Although the lifting of sanctions will hopefully offer some relief to the beleaguered poor of Sudan, I fear that it will only embolden and add a measure of legitimacy to a regime with a long track record of human rights abuses and atrocities committed against its own people.
I am afraid that this new found source of strength will make it more difficult to push the government to find a peaceful resolution to all of the armed conflicts within Sudan.
Former President Obama signed an executive order in January 2017 temporarily lifting a few sanctions and paving the way for the possibility of a permanent lifting if the Khartoum government complied with several conditions over the ensuing six months.
These requirements included cessation of offensive military activity and aerial bombardment in the war zones of Darfur, Nuba Mountains and Blue Nile, cooperation on counter terrorism and improvement in humanitarian access into the rebel held areas.
I can vouch for the fact that there have been no new offensives or aerial bombardments in Nuba since January.
However, conversely, there has not been a drop of humanitarian aid reaching us here in the Nuba Mountains during that time period. Simply said, not all of the conditions have been met to justify a permanent lifting of sanctions.
The Sudan government, through a major charm offensive has managed to pull the US into their court. Money better spent on assisting their own people has gone to high priced Washington lobby groups and PR firms.
'Worst atrocity you never heard of'
Although neither a politician nor an economist, as the sole surgeon in the region for the past ten years, I've had a front seat view to many of the atrocities occurring here since the outbreak of civil war in June 2011.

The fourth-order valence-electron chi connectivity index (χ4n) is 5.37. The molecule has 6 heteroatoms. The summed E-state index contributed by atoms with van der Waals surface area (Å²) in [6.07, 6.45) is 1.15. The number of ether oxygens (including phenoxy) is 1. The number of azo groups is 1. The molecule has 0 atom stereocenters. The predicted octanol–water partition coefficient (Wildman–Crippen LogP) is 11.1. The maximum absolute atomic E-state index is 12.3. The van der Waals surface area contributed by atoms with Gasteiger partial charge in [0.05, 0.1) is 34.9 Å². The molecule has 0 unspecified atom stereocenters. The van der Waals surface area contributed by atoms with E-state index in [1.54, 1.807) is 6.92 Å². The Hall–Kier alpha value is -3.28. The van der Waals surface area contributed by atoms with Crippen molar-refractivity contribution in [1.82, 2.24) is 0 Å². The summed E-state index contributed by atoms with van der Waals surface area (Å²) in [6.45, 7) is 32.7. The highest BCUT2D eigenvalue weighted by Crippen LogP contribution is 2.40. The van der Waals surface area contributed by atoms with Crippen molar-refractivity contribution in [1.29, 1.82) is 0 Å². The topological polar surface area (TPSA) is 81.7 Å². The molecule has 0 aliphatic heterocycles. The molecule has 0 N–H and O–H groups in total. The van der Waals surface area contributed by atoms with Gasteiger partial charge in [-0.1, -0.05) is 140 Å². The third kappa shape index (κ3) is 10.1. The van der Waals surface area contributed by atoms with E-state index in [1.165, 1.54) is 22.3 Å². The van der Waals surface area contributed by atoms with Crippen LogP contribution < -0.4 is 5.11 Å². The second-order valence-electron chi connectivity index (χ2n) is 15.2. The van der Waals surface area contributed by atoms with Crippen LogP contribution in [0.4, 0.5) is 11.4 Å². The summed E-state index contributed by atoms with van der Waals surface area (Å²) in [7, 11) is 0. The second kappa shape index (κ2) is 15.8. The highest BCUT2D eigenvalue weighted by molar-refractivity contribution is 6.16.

Most of the goings on here have garnered little international attention -- often overshadowed by the conflict in Syria or the events coming about as a result of the Arab spring.
In fact, New York Times Columnist Nick Kristof referred to the conflict here as 'the worst atrocity you've never heard of' after visiting the region in June 2015.
Children maimed and killed
I've seen far too many children maimed, killed and burned to death by Sudan Air Force aerial bombardments and Sudan army artillery shelling to stay silent. I've watched 30 children at our hospital alone die from measles, a preventable illness, because vaccines were not allowed into rebel held territory. Improved humanitarian access?
We've just gone through a very difficult 6-month period of severe food shortages where most people were cutting back their food intake to one small meal per day. A recent survey done in Nuba showed the prevalence of global malnutrition in children to be at 24%.
A small army of women were lined up at the hospital gates every day looking for food in exchange for work. We did what we could on our small scale but it was never enough. We used our own money to buy food from a distant market in order to feed our staff.
The Nuba are an extremely tough and resilient lot and they've been through worse but is this any way to live your entire life?
'We need peace'
When I ask people here what they really want, they often respond that 'we need peace'. What is really needed in the Nuba Mountains, Darfur and Blue Nile is a real durable peace which addresses all of the root causes of conflict here -- everything from equal rights to marginalization to development.
To get this done, pressure on both sides is often needed to bring them to the negotiating table and make real changes.
I'm afraid that the US government has lost some of its leverage with the Sudan government by the lifting of sanctions and the Sudan government no longer needs to behave well to get what they want.
Perhaps I should let some of that Nuba eternal optimism wear off on me and believe that this new US engagement with the Sudan government will allow them to gently nudge them toward a peaceful resolution of conflict.